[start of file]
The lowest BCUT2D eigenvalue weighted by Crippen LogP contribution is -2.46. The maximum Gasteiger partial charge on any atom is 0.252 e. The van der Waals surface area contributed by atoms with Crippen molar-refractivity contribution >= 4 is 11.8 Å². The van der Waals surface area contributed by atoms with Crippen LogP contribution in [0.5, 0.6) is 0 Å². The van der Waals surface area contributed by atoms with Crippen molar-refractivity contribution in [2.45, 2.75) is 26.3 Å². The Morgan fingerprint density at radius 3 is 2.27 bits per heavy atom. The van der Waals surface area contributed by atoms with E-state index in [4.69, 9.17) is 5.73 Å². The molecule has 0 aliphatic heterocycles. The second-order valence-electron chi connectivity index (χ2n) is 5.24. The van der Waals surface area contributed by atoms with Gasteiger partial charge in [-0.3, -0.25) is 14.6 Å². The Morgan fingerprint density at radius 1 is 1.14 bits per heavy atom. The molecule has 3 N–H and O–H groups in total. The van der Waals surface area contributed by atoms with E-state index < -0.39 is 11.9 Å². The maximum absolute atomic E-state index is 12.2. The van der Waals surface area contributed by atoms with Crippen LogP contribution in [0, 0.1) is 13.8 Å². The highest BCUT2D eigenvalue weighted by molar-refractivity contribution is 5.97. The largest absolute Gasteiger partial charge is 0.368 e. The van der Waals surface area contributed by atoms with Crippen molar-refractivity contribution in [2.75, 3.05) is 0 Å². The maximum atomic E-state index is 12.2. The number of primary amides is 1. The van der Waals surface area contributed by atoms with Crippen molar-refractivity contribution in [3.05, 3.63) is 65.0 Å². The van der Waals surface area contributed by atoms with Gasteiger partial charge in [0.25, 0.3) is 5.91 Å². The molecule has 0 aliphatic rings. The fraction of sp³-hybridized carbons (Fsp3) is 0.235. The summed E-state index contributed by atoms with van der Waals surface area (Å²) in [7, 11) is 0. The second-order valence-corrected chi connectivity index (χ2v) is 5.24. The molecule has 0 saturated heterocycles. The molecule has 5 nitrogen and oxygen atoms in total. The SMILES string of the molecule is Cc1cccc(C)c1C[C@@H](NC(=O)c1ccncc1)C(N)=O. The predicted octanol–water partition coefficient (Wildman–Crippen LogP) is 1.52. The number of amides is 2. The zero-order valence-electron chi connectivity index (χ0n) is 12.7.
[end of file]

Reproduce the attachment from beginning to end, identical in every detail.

The lowest BCUT2D eigenvalue weighted by Crippen LogP contribution is -2.46. The maximum Gasteiger partial charge on any atom is 0.252 e. The van der Waals surface area contributed by atoms with Crippen molar-refractivity contribution >= 4 is 11.8 Å². The van der Waals surface area contributed by atoms with Crippen LogP contribution in [0.5, 0.6) is 0 Å². The van der Waals surface area contributed by atoms with Crippen molar-refractivity contribution in [2.45, 2.75) is 26.3 Å². The Morgan fingerprint density at radius 3 is 2.27 bits per heavy atom. The van der Waals surface area contributed by atoms with E-state index in [4.69, 9.17) is 5.73 Å². The molecule has 0 aliphatic heterocycles. The second-order valence-electron chi connectivity index (χ2n) is 5.24. The van der Waals surface area contributed by atoms with Gasteiger partial charge in [-0.3, -0.25) is 14.6 Å². The Morgan fingerprint density at radius 1 is 1.14 bits per heavy atom. The molecule has 3 N–H and O–H groups in total. The van der Waals surface area contributed by atoms with E-state index < -0.39 is 11.9 Å². The maximum absolute atomic E-state index is 12.2. The van der Waals surface area contributed by atoms with Crippen LogP contribution in [0, 0.1) is 13.8 Å². The highest BCUT2D eigenvalue weighted by molar-refractivity contribution is 5.97. The largest absolute Gasteiger partial charge is 0.368 e. The van der Waals surface area contributed by atoms with Crippen molar-refractivity contribution in [2.75, 3.05) is 0 Å². The maximum atomic E-state index is 12.2. The number of primary amides is 1. The van der Waals surface area contributed by atoms with Crippen molar-refractivity contribution in [3.05, 3.63) is 65.0 Å². The van der Waals surface area contributed by atoms with Gasteiger partial charge in [0.25, 0.3) is 5.91 Å². The molecule has 0 aliphatic rings. The fraction of sp³-hybridized carbons (Fsp3) is 0.235. The summed E-state index contributed by atoms with van der Waals surface area (Å²) in [7, 11) is 0. The second-order valence-corrected chi connectivity index (χ2v) is 5.24. The molecule has 0 saturated heterocycles. The molecule has 5 nitrogen and oxygen atoms in total. The SMILES string of the molecule is Cc1cccc(C)c1C[C@@H](NC(=O)c1ccncc1)C(N)=O. The predicted octanol–water partition coefficient (Wildman–Crippen LogP) is 1.52. The number of amides is 2. The zero-order valence-electron chi connectivity index (χ0n) is 12.7.